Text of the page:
• If it is not possible to contact the setting manager, action to safeguard the child is taken first and the setting manager is informed later. Advice is sought from the MASH team.
  • Issues which may requirenotifying to Ofsted are notified to the designated officer to make a decision regarding notification. The designated person must remain up to date with Ofsted reporting and notification requirements.
  • If there is an incident, which may require reporting to RIDDOR (Reporting of Injuries, Diseases and Dangerous Occurances) the designated officer immediately seeks guidance from the Management Committee. There continues to be a requirement that the designated officer follows legislative requirements in relation to reporting to RIDDOR.
  • All settings follow procedures of their Suffolk Safeguarding Partners (SSP) for safeguarding and any specific safeguarding procedures such as responding to radicalisation/extremism concerns. Procedures are followed for managing allegations against staff, as well as for responding to concerns and complaints raised about quality or practice issues, whistle-blowing and escalation.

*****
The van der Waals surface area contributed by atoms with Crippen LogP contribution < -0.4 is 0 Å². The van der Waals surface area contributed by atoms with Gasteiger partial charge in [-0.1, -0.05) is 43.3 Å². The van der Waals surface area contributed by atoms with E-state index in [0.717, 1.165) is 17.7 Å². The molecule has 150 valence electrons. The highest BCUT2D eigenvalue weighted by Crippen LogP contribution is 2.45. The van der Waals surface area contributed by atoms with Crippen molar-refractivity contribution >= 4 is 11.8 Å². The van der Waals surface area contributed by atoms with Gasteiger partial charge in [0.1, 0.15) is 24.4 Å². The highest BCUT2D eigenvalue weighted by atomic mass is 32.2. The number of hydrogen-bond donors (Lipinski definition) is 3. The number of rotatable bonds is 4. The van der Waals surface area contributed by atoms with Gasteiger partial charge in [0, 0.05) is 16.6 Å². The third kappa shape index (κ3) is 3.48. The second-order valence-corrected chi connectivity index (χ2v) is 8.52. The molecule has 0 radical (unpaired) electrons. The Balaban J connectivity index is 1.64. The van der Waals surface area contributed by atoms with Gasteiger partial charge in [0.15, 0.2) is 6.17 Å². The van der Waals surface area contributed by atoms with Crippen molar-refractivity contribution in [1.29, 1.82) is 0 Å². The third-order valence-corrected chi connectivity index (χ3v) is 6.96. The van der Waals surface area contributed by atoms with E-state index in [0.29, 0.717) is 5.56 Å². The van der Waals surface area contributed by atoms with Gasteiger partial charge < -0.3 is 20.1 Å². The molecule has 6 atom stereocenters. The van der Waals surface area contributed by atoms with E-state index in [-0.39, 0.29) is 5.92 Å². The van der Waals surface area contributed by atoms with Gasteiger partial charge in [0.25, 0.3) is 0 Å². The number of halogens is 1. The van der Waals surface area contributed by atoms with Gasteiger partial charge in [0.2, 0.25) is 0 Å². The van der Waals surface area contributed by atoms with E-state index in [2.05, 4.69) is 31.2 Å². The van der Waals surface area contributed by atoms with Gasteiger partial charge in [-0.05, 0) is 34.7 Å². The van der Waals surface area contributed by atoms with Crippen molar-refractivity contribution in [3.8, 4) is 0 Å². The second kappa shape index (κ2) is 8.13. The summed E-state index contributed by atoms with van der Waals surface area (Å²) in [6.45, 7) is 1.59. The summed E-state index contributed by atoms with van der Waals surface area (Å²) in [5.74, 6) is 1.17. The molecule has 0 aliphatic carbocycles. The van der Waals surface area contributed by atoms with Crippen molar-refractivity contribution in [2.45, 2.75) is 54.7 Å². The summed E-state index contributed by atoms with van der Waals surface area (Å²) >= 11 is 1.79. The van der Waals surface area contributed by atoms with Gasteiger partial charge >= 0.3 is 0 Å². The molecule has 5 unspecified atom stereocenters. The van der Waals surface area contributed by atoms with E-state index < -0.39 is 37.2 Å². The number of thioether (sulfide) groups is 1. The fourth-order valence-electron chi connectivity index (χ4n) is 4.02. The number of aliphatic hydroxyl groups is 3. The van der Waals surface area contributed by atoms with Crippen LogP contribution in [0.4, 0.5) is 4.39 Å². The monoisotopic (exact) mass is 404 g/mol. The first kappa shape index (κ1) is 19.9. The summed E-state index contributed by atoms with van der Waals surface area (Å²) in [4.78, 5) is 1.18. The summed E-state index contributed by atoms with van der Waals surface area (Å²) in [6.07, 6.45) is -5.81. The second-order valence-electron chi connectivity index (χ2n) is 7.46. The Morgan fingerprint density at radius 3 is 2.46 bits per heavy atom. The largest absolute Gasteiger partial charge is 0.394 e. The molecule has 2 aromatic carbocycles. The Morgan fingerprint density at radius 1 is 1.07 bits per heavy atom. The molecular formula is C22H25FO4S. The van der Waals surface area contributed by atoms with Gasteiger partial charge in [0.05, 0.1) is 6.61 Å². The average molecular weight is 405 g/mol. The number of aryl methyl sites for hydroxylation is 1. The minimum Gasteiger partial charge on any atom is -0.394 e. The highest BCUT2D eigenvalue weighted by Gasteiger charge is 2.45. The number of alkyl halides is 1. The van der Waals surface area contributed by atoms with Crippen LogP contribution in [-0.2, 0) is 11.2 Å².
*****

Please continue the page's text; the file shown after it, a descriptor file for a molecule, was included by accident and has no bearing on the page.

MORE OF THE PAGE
Responding to marks or injuries observed

  • If a member of staff observes or is informed by a parent/carer of a mark or injury to a child that happened at home or elsewhere, the member of staff makes a record of the information given to them by the parent/carer in the  existing injuries file, which is signed by the parent/carer.
  • The member of staff advises the designated person as soon as possible if there are safeguarding concerns about the circumstance of the injury.